Flip Byrnes went out of her way to enjoy an idiosyncratic Arctic meal.
It looked like we were never going to make it. The wooden, reinforced boat navigated a tight iceberg alleyway, ramming her way through the ice. Up ahead was the 50-person settlement of Oqaatsut but between us was 500 metres of solid frozen harbour.
It was no problem for the rugged Danish captain, who dropped an anchor and a ladder. Just like that, we clambered overboard, walked across a frozen ocean under a blazing 10pm sun and into a magnificent dinner.
After being rescued during a month-long polar expedition across the Greenland icecap, I found myself deposited in the small east coast Greenland town of Ilulissat awaiting my team. It was here that I got an invitation by a fisherman to dinner, "just up the road".
"Just up the road", on a coast with no roads, was an hour-long trawler ride to the Oqaatsut settlement and the mythical restaurant named H8.
The unusual name refers to the code given to Oqaatsut during World War II, when each settlement in Greenland bore a letter and numeral on a house roof to guide disoriented pilots. For the past 10 years, the actual building H8 has housed one of the most unexpected, remote, non-Michelin starred fine dining experiences in the world.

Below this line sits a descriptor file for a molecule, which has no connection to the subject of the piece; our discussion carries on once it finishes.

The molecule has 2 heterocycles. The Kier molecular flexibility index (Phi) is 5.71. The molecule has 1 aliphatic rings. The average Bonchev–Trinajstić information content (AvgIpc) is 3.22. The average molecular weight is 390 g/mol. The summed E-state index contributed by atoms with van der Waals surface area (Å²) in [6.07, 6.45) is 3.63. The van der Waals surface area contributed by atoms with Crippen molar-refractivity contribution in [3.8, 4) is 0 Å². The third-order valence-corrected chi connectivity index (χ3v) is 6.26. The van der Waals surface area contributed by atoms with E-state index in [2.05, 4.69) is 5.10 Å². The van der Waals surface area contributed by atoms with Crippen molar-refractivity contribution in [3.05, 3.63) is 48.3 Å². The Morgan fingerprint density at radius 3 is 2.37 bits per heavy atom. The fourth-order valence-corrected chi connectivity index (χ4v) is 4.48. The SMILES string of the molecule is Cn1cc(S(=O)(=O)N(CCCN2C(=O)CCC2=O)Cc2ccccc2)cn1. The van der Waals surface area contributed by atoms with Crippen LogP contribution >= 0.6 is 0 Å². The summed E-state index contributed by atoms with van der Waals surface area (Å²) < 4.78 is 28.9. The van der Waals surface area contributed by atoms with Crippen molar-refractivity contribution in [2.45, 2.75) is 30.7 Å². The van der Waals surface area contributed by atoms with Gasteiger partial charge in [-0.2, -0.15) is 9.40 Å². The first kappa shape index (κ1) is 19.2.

The "road" to Oqaatsut from Ilulissat is studded with icebergs, carved from one of the worlds' fastest moving glaciers, the World Heritage-listed Jakobshavn Icefjord. A companion hung overboard with a net. "Fishing?" I asked. "Sort of", came the reply.
Slowing the boat, she managed to score the perfect catch, a block of 10,000 year old ice with a net. It was the flawless black ice - perfect for tea water or cheeky on-board vodka.
Sipping and listening to the crackle of ice formed from a time when dinosaurs walked the earth, we came in sight of Oqaatsut, a collection of candy-coloured smudges in the snow. Fifty souls call this outpost home, sharing a building with running water, a church which also schools five children and, of course, the drawcard, H8, perched on the edge of the frozen harbour, inviting us in with a puff of chimney smoke.
If I'd known about the restaurant at the end of the world, I would have trekked here faster. Warm in temperature and ambience, blonde beams hold the roof and dainty curtained windows frame the vista outside. Inside was a traditional Greenland spread.
There was a smorgasbord of slices of whale and cubes of blubber, smoked salmon, trout, cod eggs and liver, morsels of catfish and an ocean of shrimp, accompanied by German salami and Danish cheese.
H8 is almost a secret and the German owner operator Ingo seems comfortable with silence and mystery.
Ask why he chose here and you will receive a small smile and a shrug.